The world's largest turtle, the Pacific leatherback sea turtle, faces extinction over the next 20 years.
A team of scientist has documented a 78 percent decline in the number of nests of the leatherback sea turtle in the Pacific Ocean.
The study looked at leatherback sea turtle nests in a region that accounts for 75 percent of the total nesting in the western Pacific.
The results were startling and worrying for the animal named California's official marine reptile.
The number of animals nesting in the region had fallen from a peak of 14,455 in 1984, to 1,532 in 2011. Fewer than 500 nest at this site annually now.
The study was published online in the Ecological Society of America's journal Ecosphere.
The species has been considered endangered since 1970.
Catherine Kilduff of the Centre for Biological Diversity said the study was ''a grim warning''.
''We're not doing enough to save leatherback sea turtles or their ocean home. The problems they face -- climate change, plastic pollution, fisheries that catch far more than fish -- are problems that threaten us, too," said Kilduff
Thane Wibbels, Ph.D., a professor of reproductive biology at the University of Alabama at Birmingham and member of a research team said the largest marine turtle in the world could soon vanish.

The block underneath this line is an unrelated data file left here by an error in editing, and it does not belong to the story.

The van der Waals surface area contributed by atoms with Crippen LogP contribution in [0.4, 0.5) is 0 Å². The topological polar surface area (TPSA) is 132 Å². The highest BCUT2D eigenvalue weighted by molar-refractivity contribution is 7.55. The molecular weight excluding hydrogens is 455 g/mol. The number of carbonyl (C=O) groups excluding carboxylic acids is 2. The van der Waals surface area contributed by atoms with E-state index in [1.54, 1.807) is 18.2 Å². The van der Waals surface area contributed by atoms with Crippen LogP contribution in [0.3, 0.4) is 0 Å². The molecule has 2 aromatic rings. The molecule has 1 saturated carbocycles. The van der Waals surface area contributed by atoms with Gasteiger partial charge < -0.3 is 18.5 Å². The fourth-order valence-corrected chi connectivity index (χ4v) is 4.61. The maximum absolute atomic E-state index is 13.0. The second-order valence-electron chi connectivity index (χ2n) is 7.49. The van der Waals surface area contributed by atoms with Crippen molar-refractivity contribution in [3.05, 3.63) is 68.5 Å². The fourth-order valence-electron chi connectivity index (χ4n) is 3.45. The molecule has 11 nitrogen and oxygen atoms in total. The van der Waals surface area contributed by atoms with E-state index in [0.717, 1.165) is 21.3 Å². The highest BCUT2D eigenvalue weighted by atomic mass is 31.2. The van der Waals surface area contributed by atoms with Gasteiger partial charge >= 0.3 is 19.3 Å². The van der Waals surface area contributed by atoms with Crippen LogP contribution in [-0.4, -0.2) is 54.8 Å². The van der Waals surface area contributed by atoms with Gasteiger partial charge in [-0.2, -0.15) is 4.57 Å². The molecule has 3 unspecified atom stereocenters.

''If the decline continues, within 20 years it will be difficult if not impossible for the leatherback to avoid extinction," said Wibbels, who has studied marine turtles since 1980. "That means the number of turtles would be so low that the species could not make a comeback.
''The leatherback is one of the most intriguing animals in nature, and we are watching it head towards extinction in front of our eyes," added Wibbels.
Leatherback turtles can grow to six feet long and weigh as much as 2,000 pounds. They are able to dive to depths of nearly 4,000 feet and can make trans-Pacific migrations from Indonesia to the U.S. Pacific coast and back again.
The study identified four major problems facing leatherback turtles, nesting beach predators, such as pigs and dogs that eat the turtle eggs; rising sand temperatures that can kill the eggs or prevent the production of male hatchlings; the danger of being caught by fisheries during migrations; and the harvesting of adults and eggs for food by islanders.